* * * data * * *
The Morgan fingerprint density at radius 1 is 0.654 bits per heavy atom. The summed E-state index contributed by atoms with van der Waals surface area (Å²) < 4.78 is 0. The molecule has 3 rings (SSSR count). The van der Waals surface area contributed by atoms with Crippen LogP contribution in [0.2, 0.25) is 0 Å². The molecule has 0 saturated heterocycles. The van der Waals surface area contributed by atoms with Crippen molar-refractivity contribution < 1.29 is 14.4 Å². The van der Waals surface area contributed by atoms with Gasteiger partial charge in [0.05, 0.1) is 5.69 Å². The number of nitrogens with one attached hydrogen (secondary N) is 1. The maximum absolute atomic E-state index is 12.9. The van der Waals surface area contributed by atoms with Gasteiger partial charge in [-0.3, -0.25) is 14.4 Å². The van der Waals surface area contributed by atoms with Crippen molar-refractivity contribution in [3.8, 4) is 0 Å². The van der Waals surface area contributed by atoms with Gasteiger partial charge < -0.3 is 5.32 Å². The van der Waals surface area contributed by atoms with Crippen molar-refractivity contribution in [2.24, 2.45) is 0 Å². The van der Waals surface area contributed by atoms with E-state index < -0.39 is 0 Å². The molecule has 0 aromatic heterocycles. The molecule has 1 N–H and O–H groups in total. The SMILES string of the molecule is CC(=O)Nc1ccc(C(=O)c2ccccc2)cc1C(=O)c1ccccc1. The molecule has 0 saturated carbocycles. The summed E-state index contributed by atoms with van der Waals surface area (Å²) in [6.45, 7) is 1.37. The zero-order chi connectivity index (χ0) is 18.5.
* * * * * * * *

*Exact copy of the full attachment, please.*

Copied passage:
The Morgan fingerprint density at radius 1 is 0.654 bits per heavy atom. The summed E-state index contributed by atoms with van der Waals surface area (Å²) < 4.78 is 0. The molecule has 3 rings (SSSR count). The van der Waals surface area contributed by atoms with Crippen LogP contribution in [0.2, 0.25) is 0 Å². The molecule has 0 saturated heterocycles. The van der Waals surface area contributed by atoms with Crippen molar-refractivity contribution < 1.29 is 14.4 Å². The van der Waals surface area contributed by atoms with Gasteiger partial charge in [0.05, 0.1) is 5.69 Å². The number of nitrogens with one attached hydrogen (secondary N) is 1. The maximum absolute atomic E-state index is 12.9. The van der Waals surface area contributed by atoms with Gasteiger partial charge in [-0.3, -0.25) is 14.4 Å². The van der Waals surface area contributed by atoms with Crippen molar-refractivity contribution in [3.8, 4) is 0 Å². The van der Waals surface area contributed by atoms with Gasteiger partial charge < -0.3 is 5.32 Å². The van der Waals surface area contributed by atoms with Crippen molar-refractivity contribution in [2.24, 2.45) is 0 Å². The van der Waals surface area contributed by atoms with E-state index < -0.39 is 0 Å². The molecule has 0 aromatic heterocycles. The molecule has 1 N–H and O–H groups in total. The SMILES string of the molecule is CC(=O)Nc1ccc(C(=O)c2ccccc2)cc1C(=O)c1ccccc1. The molecule has 0 saturated carbocycles. The summed E-state index contributed by atoms with van der Waals surface area (Å²) in [6.45, 7) is 1.37. The zero-order chi connectivity index (χ0) is 18.5.